India into a magnet
Narendra Modi has turned India into a magnet: McKinsey CEO Dominic Barton.
MUMBAI: Dominic Barton, the CEO of the world’s largest whiteshoe consulting firm, McKinsey, says that India is back on the priority list of CEOs after Narendra Modi’s ascension to power. “People had given up on India. They felt India is too complicated and it was difficult to get anything done. It had dropped in the last five years on people’s priority (list). I think it has gone right back up, people are interested, obviously people are going to want to see action but I think the feeling is the is they will, because this government seems serious,” says Barton.
On his part, the McKinsey CEO is again advising his clients to bet big on India. “I was not (advising clients to come to India) two years ago because it was complicated… and companies and clients were deeply frustrated with the bureaucracy, no decisions getting made. Companies were saying… let us go to Africa, let us go to Nigeria, let us go to Indonesia, let us just go to the US, but that has changed. I think because if you look at the trends that are going on in the world, India is right is right in the centre,” says Barton.
“Agriculture and food is going to be one of the biggest businesses in the world right here (along with) the healthcare boom, education boom, advanced analytics,” adds Barton.
PM Narendra Modi’s high profile, the outcome of addresses at New York’s Madison Square Garden and Sydney’s Allphones Arena has helped advance India’s cause in global boardrooms. “I hear people say he seems very determined… We know it is unbelievably complicated but he is going to get it done. I see it in pharmaceuticals, industrial companies and the pension funds. The pension funds are interested and that is a big opportunity and so we are interested in getting more investment here too,” says Barton.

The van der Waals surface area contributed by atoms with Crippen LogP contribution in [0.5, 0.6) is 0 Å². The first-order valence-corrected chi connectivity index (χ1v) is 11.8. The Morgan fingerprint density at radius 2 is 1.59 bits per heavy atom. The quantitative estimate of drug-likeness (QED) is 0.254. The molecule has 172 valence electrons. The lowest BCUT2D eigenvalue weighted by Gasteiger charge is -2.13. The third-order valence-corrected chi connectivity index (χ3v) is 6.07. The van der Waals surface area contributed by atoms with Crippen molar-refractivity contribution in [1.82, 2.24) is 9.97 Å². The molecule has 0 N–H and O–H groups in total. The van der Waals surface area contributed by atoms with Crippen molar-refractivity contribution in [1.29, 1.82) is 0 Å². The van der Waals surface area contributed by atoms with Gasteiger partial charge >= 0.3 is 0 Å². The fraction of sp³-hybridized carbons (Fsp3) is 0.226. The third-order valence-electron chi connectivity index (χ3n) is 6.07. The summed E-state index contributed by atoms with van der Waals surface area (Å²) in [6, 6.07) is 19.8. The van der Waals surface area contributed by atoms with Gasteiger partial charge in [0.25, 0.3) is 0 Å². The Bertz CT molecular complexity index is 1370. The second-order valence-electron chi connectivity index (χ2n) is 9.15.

With the world economy on a wobbly footing again – Japan receding into recession, a stalled Europe and China slowing down – India could find itself in a sweet spot providing stability and balance to the world economy.
I think the people around the world look at this and say we need growth from India. It is also a bit of desperation for the world, 40% of the world’s growth just last year came from China. We need more balance and India is the place that could do it. So if India unleashes, it is going to help not only India but the world,” says Barton.
Besides, Barton is optimistic about the US, where he says the economy is recovering in spite of the government, and about China. The world’s second-largest economy has plenty of headroom to grow, given that its urbanisation rate has just crossed the 50% mark.